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Irish: Cloch Shiurdáin
County Tipperary
Cloughjordan village centre
Grid reference: R9761087713
Location: 52°56’25"N, 8°2’8"W
Post town: Cloughjordan
Postcode: E53
Local Government
Council: Tipperary
One of three signs around the village showing its name.

Cloughjordan is a town in the North Riding of County Tipperary. It is in the barony of Ormond Lower, and it is also a parish in the Roman Catholic Diocese of Killaloe.

The town is situated in the north-western part of Tipperary close to the border with County Offaly. It is almost equidistant from Nenagh, Roscrea and Birr and is close to Ireland's largest river, the Shannon, and Lough Derg.

Poet and patriot Thomas MacDonagh, a native of Cloughjordan, described it as a place "in calm of middle country".

Unusually for a town of its size (the 2002 Census Records places the population at 431), it has three churches – Roman Catholic (SS Michael and John's, built in 1898), Church of Ireland (St Kieran's, 1837) and Methodist (1875).


Developed at the intersection of travel routes between Nenagh, Birr, Borrisokane and Moneygall, the village of Cloughjordan began as an inhabited settlement during the Norman lordship of Ireland of the 13th and 14th centuries when the De Marisco family were allotted land in Ormond under the overlordship of the Butlers by King Henry II. One unit of the De Mariscos (Morris or Morrissey in modern terms) moved into this area, took over the territory and built a stone castle and manor house guarded by a moat surrounding the dwelling.

There is a story which relates that the first De Marisco, who resided here, was a Norman knight who had travelled to the Holy Land to take part in a Crusade against the Saracen invaders. He is said to have brought back a stone from the River Jordan which he built in over the doorway of this castle and it was from that stone that the village got its name – the Stone of Jordan – Clogh Shiúrdáin – Cloughjordan.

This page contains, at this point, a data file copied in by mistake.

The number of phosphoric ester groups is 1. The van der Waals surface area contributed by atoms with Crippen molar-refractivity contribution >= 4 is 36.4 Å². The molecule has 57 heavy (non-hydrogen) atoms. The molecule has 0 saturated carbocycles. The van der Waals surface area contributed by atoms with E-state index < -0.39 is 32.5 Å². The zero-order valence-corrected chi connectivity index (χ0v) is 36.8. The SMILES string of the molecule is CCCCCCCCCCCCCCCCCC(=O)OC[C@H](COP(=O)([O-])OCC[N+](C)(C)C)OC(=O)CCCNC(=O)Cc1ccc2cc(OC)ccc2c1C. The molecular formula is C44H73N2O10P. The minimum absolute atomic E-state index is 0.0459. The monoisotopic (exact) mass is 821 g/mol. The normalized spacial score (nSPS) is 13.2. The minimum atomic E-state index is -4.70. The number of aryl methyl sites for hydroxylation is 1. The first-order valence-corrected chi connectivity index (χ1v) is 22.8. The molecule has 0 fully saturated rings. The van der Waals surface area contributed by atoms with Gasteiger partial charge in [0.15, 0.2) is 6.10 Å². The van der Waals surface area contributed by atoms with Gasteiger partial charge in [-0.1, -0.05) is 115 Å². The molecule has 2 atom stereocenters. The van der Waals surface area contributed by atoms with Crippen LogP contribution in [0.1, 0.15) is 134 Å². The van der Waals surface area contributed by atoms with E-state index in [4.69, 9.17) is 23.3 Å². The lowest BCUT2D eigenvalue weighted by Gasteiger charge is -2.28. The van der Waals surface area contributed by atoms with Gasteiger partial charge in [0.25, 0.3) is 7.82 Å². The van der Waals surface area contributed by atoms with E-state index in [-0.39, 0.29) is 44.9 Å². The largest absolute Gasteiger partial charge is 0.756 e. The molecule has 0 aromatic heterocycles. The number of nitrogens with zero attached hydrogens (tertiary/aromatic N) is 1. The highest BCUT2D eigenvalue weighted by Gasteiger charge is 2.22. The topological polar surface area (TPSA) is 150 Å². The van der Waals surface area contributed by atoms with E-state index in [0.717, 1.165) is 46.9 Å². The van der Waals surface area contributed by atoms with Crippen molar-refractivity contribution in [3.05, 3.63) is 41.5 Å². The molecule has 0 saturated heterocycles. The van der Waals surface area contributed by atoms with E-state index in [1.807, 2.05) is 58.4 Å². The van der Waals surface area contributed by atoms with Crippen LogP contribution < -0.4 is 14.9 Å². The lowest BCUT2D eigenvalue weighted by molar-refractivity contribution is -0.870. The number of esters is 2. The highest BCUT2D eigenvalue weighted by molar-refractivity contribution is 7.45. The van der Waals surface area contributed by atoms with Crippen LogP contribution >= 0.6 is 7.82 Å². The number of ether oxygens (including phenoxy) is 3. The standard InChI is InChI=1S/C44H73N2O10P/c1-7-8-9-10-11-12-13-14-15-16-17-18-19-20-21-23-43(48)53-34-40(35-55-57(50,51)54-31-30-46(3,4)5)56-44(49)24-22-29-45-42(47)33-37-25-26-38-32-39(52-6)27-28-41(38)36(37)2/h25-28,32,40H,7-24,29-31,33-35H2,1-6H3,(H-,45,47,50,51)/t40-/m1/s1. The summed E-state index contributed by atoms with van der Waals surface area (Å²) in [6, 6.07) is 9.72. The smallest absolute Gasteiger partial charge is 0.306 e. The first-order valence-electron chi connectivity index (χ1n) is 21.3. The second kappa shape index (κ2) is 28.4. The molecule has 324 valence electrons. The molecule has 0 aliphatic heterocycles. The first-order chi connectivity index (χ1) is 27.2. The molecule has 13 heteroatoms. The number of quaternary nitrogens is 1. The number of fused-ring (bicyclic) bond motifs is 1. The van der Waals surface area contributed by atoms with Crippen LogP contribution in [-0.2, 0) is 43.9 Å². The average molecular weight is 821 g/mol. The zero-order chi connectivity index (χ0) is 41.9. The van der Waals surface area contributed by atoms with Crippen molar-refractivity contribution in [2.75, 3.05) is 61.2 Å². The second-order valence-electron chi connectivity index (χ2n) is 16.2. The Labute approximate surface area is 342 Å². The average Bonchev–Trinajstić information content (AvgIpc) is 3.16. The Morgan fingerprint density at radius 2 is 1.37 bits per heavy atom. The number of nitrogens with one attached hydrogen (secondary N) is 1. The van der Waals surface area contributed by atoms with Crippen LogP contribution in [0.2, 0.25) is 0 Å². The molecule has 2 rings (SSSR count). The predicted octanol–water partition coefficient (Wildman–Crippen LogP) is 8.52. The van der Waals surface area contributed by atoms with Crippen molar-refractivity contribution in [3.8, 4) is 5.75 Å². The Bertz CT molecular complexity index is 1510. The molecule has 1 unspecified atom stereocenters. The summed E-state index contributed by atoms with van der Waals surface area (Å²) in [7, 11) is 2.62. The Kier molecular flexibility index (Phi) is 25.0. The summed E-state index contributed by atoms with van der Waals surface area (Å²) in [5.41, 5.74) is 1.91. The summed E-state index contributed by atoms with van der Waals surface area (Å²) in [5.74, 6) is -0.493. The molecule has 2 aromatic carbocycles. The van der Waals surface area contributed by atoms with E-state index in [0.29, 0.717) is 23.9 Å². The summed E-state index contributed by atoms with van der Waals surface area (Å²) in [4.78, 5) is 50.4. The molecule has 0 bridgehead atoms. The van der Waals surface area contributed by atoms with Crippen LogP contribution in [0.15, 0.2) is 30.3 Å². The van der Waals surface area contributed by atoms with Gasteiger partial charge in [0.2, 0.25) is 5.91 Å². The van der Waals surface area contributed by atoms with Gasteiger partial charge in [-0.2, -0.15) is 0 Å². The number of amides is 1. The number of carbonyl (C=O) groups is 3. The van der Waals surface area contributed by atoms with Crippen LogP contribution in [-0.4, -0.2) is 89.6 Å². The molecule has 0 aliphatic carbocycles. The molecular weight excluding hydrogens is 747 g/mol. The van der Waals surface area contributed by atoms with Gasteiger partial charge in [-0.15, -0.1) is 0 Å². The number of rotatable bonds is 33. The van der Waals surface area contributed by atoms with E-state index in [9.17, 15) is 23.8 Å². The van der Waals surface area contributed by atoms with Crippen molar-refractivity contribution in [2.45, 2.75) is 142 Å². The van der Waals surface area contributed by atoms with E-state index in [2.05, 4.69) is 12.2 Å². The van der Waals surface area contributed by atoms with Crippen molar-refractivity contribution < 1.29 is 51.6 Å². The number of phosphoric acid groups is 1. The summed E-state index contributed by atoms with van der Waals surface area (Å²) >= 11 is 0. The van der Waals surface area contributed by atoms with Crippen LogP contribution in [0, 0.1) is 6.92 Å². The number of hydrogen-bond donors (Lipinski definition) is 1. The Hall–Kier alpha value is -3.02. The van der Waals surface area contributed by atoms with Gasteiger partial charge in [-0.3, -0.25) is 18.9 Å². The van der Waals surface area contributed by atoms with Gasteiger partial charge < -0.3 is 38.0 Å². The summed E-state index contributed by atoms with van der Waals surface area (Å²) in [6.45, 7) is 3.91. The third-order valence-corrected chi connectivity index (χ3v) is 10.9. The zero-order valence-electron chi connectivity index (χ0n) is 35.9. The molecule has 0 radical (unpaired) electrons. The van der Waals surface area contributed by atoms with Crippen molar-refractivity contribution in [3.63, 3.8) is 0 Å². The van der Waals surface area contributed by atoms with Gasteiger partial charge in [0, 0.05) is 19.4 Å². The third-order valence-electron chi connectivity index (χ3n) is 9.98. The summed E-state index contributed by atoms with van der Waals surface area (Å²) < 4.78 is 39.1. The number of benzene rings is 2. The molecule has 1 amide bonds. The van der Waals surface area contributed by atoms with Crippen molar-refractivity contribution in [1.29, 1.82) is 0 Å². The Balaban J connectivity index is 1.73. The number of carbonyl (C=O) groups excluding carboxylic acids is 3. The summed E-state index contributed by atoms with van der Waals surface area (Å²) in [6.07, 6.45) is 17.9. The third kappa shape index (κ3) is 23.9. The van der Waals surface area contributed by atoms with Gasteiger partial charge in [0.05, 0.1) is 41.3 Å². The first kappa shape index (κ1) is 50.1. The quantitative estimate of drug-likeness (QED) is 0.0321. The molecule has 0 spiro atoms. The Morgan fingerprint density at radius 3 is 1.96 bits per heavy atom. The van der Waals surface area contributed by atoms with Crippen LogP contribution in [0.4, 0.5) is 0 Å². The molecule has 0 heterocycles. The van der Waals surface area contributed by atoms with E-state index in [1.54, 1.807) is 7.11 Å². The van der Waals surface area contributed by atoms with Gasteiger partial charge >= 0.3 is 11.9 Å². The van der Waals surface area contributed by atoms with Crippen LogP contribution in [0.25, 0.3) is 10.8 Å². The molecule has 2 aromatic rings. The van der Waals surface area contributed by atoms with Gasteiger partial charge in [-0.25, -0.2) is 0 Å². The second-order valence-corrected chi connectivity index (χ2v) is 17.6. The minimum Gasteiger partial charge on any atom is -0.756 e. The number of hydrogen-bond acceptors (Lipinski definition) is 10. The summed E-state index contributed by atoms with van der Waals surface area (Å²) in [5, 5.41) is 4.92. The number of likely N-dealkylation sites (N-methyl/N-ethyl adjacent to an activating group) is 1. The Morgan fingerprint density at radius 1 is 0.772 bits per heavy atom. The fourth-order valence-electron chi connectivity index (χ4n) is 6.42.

Cloughjordan was further developed in the late 17th century by Cromwellian grantees when Colonel John Harrison, an officer in Cromwell's army, was granted an estate of 1,484 acres of land around Cloughjordan in payment for his military services. Harrison built a house, now known as Cloughjordan House, at the site of the original Norman Castle of De Marisco and incorporated the old castle into the new building, in which one wall of the castle, about seven and a half feet thick, is still in existence to this day.

Cloughjordan was then remodelled in the late 18th century to include a square in front of the Church of Ireland on the east-west main street.

In 1909 Cloughjordan was one of the first villages in Ireland, after Carlow and Birr, to provide its own rural electrification scheme. The Electricity Supply Board took over the supplying of electricity to the town in 1948.


Cloughjordan railway station opened on 5 October 1863.[1] It is on the Limerick–Ballybrophy railway line, at Ballybrophy it joins the main Dublin-Cork railway line].[2]


  • Kilruane MacDonagh's GAA is the local Gaelic Athletic Association club.
  • Cloughjordan also has a association football club that competes in the North Tipperary & District League.
  • Ormond Foxhounds are based at kennels in nearby Modreeny.


  • Patrick Bergin, actor, resides in Cloughjordan.
  • Dinny Cahill, former hurling player and manager born 1952 in Cloughjordan
  • Fergus Costello, a liturgical artist and church designer who is an authority on Church art in Ireland and a stand-up comedian, is based in Cloughjordan.[3]
  • Michael Joseph Costello, Army General, born 1904 in Cloughjordan.
  • Len Gaynor, former hurling player and manager born 1944 in Cloughjordan.